Monday, December 12, 2011

Book Review:: Ender's Game

Orson Scott Card is an author who's words I've read several times and nodded along too in agreement, and yet I had never once read any of his fiction. I've read works of his dedicated to the craft of writing and his knowledge there finally convinced me to make reading Ender's Game a priority.

Ender's Game closely follows Andrew Wiggin, known as Ender, as he is selected and groomed for a great destiny within the military defence of Earth. In this future, mankind has found an uneasy peace on earth after surviving two waves of invasion from a ruthless alien race known only as "buggers". As a planet they collude to build a massive fleet and harvest from the brightest and best children the future stars of this war machine.

Ender is one such child, only he is worked harder than all the others, as he is the most promising. The story does a wonderful job, in the classic "hard SciFi" way that focuses primarily on the technology and the world around it, of unfolding a detailed "what if" scenario to completely flesh out the world and events to follow.

It asks and answers questions such as, how do you train children from a young age to be armies, to lead armies? How do you train them to fight in zero gravity? To think in zero gravity without the limitations of earth-like thinking? How do you fight an interstellar war? How do you help children cope with the mental strain?

Much of the novel is gruelling, and tortuous as we follow along through Ender's trials and triumphs, such as they are, and it is all fascinating. I did feel it wore on me. There wasn't much for hope, or compassion in this story, and there felt to be precious little positive emotion in it. I believe this was by design as Orson Scott Card set out to make us understand the unbearable cost of what was done and from the payers perspective, from Ender's.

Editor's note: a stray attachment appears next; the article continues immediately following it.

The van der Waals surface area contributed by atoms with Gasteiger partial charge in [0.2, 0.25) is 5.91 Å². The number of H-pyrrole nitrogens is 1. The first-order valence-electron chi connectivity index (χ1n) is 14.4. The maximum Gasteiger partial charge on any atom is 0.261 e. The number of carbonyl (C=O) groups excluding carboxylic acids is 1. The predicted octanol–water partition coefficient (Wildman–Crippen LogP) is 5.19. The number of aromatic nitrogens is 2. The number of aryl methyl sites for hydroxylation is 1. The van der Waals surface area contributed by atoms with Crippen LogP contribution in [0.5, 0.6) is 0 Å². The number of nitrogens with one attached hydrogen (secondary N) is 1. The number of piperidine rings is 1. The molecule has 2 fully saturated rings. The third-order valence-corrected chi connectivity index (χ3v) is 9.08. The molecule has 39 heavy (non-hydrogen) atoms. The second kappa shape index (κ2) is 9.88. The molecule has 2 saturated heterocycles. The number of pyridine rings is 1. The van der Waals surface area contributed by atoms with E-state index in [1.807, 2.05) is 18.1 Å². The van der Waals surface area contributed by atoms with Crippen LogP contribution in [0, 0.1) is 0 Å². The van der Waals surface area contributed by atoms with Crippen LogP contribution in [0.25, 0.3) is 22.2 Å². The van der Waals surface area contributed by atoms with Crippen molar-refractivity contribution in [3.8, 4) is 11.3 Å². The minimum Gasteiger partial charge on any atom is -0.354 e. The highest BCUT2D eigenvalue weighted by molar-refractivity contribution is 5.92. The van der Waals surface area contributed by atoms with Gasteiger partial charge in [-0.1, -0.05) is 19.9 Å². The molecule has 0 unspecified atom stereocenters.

Many people will and should enjoy this book, especially young people, because in many ways it celebrates the ability of youth to achieve great things and is at it's heart an underdog story, albeit a brutal one.  Given the main events it'd be easy to expect this to be a cautionary tale, but only in the final pages does this really occur and then it feels more like a segue into a sequel then any real message.

My main complaints against the book are it's muddled theme especially in regards to the end. While this is written and titled as if it's the story of Ender, it's treated in end and at various stages much more like the story of Earthlings in the Third Invasion. I think this allowed OSC to explore many more ideas he had but ultimately took away from the power of his central material and at various times made us more interested in largely unimportant characters (Ender's siblings).

I guess in the end I just wished there had been some moralistic message after going through Ender's trials with him. What was there was handled in such a wash of denouement exposition it didn't really resonate. Orson Scott Card exhibits a very analytical understanding of cause and effect in relation to human emotions, relationships, and society and science. His work is solid and well written here, but to my disappointment, it is not Lord of the Flies in Space.

I give Ender's Game 9/10.